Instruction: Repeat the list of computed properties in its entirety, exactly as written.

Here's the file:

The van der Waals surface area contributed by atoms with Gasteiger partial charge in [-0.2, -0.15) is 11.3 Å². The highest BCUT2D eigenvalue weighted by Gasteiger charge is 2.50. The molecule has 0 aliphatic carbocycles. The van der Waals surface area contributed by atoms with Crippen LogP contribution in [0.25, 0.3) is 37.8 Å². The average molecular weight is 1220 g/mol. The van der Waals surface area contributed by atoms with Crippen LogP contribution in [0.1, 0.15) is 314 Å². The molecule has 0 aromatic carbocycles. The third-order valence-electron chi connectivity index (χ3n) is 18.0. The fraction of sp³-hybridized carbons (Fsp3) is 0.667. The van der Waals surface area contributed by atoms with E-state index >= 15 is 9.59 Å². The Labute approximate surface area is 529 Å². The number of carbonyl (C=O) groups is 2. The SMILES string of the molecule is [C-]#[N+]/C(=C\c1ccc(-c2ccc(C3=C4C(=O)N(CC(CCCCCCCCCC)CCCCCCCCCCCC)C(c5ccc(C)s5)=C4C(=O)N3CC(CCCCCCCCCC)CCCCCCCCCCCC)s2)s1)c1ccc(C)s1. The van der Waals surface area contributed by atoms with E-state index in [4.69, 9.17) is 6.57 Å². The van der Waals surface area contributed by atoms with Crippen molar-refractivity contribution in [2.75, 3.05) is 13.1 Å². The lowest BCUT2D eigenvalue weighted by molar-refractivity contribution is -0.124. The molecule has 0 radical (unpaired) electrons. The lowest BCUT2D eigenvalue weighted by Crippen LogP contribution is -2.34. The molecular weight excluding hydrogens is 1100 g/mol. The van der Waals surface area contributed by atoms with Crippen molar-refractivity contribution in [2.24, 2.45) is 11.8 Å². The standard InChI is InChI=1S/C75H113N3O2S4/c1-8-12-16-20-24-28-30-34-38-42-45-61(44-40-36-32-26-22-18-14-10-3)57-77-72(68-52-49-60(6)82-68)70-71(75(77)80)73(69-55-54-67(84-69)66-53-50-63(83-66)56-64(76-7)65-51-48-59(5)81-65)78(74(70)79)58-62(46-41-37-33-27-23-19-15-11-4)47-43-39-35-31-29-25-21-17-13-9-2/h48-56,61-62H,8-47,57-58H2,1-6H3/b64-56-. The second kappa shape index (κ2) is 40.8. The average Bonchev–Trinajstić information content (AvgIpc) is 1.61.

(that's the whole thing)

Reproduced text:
The van der Waals surface area contributed by atoms with Gasteiger partial charge in [-0.2, -0.15) is 11.3 Å². The highest BCUT2D eigenvalue weighted by Gasteiger charge is 2.50. The molecule has 0 aliphatic carbocycles. The van der Waals surface area contributed by atoms with Crippen LogP contribution in [0.25, 0.3) is 37.8 Å². The average molecular weight is 1220 g/mol. The van der Waals surface area contributed by atoms with Crippen LogP contribution in [0.1, 0.15) is 314 Å². The molecule has 0 aromatic carbocycles. The third-order valence-electron chi connectivity index (χ3n) is 18.0. The fraction of sp³-hybridized carbons (Fsp3) is 0.667. The van der Waals surface area contributed by atoms with E-state index >= 15 is 9.59 Å². The Labute approximate surface area is 529 Å². The number of carbonyl (C=O) groups is 2. The SMILES string of the molecule is [C-]#[N+]/C(=C\c1ccc(-c2ccc(C3=C4C(=O)N(CC(CCCCCCCCCC)CCCCCCCCCCCC)C(c5ccc(C)s5)=C4C(=O)N3CC(CCCCCCCCCC)CCCCCCCCCCCC)s2)s1)c1ccc(C)s1. The van der Waals surface area contributed by atoms with E-state index in [4.69, 9.17) is 6.57 Å². The van der Waals surface area contributed by atoms with Crippen molar-refractivity contribution in [2.75, 3.05) is 13.1 Å². The lowest BCUT2D eigenvalue weighted by molar-refractivity contribution is -0.124. The molecule has 0 radical (unpaired) electrons. The lowest BCUT2D eigenvalue weighted by Crippen LogP contribution is -2.34. The molecular weight excluding hydrogens is 1100 g/mol. The van der Waals surface area contributed by atoms with Crippen molar-refractivity contribution in [2.24, 2.45) is 11.8 Å². The standard InChI is InChI=1S/C75H113N3O2S4/c1-8-12-16-20-24-28-30-34-38-42-45-61(44-40-36-32-26-22-18-14-10-3)57-77-72(68-52-49-60(6)82-68)70-71(75(77)80)73(69-55-54-67(84-69)66-53-50-63(83-66)56-64(76-7)65-51-48-59(5)81-65)78(74(70)79)58-62(46-41-37-33-27-23-19-15-11-4)47-43-39-35-31-29-25-21-17-13-9-2/h48-56,61-62H,8-47,57-58H2,1-6H3/b64-56-. The second kappa shape index (κ2) is 40.8. The average Bonchev–Trinajstić information content (AvgIpc) is 1.61.